Developers may not see enough space for them to act. We limited their ability to create their environment so hard, and we pushed them away from doing Agile. They are just gears in the machine; tools used to meet others need. It is counterproductive. Scrum has its boundaries. Everything else – within these boundaries – should be organised by the team. And our role as Agile Coaches and Scrum Masters should be to give them that space within groups and organisations and show the higher levels of agility – the path from doing to being Agile (you can always raise this concern on your next upcoming meeting and use some powerful questions. See Facilitator’s Guide: Hello Silence, My Powerful Friend).


Next time, when you will be discussing any practice, involve people working within these constraints to have a valuable discussion. It is the first step to becoming Agile.

Being Agile

Being Agile is not about any practices, tools or processes. Of course – they are useful. If you want to gain from being Agile, you need something else. It requires courage from the organisation to give that power to people involved in operational and closer-to-the-ground work.

What can you achieve?

At first continuous learning. To be able to learn, you also have to make bad decisions and fail. That approach can be beneficial for everyone – it unlocks ownership over process (and then product), it lets people make decisions on-time decisions. But again – to be able to follow that path, the organisation has to build real leadership on all its levels. Only then employees can truly unlock their potential. You can be agile on all levels of the organisation, so do not blame it for your failures. Start small and then based on your results, unlock the change and balance your actions. It may be bumpy; it may stop for a while; however, there is no going back to how the organisation worked before.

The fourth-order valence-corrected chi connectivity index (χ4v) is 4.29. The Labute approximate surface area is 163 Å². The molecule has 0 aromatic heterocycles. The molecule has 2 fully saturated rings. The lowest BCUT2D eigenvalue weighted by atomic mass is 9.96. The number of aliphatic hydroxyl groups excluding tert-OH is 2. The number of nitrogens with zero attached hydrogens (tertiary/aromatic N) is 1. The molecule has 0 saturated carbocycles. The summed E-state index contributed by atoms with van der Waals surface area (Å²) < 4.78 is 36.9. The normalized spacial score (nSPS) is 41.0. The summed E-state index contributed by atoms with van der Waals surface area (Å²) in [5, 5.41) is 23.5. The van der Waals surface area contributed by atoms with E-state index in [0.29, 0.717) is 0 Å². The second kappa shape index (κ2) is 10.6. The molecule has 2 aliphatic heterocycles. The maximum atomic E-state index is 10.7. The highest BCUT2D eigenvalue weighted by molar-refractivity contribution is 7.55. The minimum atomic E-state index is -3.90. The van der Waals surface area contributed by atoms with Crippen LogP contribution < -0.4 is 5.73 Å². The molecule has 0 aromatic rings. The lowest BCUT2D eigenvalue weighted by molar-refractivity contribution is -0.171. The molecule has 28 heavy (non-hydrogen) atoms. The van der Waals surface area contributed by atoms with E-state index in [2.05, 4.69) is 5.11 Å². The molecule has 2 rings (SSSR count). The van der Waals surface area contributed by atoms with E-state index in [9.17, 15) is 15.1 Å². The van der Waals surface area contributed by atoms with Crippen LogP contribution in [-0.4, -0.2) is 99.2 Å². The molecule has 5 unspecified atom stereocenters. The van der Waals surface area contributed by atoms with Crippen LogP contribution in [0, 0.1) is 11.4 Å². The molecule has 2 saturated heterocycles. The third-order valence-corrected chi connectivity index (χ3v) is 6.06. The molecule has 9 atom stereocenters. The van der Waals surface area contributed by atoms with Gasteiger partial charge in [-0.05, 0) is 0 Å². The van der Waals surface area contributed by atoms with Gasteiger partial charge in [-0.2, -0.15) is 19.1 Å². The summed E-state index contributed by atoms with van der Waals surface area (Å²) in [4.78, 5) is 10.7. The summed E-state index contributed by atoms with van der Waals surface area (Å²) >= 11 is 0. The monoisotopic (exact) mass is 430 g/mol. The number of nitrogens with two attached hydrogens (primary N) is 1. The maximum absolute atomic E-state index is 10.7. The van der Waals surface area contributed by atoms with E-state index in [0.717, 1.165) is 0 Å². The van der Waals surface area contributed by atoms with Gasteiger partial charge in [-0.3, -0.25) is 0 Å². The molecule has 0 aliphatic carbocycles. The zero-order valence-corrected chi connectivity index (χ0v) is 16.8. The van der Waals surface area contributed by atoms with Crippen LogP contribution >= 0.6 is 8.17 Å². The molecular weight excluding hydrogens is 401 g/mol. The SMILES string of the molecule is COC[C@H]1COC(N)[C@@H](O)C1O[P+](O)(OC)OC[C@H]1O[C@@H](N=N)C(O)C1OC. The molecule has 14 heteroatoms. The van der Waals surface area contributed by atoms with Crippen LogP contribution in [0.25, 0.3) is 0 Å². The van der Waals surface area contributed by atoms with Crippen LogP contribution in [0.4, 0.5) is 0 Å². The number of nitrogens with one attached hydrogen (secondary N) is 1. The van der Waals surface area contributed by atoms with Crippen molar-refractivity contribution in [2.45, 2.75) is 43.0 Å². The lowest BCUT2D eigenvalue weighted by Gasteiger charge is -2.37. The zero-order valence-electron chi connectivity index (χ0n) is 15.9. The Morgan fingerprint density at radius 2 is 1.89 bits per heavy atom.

If I can give you one advice and become Agile, it would be: engage everyone touched or involved in any way by your work to help and be an actual parent of this journey. The rest should emerge from it.

A natural born Scrum Master. Always mentally attached to Agile - initially a member of Development Team, eventually Scrum Master in the Scrum Team and Agile Coach in the organisation. The most important for me is to deliver value to end-users thanks to engagement of motivated team. For the past few years I have been gaining experience in project, product and team management. I prefer people-oriented managing style. I constantly repeat to everyone that good work environment can give huge benefit in to the project, its product quality and working environment. Because of that I became Scrum Master to fully support my teams as servant leader by using transparency, inspection and adaptation. I help other teams to be better specialists in their field of action. I see their success as my own even if I am working from shadows. I love to share my experience and knowledge on conferences and meetups - as a speaker and participant. Still trying to discover new ways of work and to improve my workshop.

Leave a reply:

Your email address will not be published.

Site Footer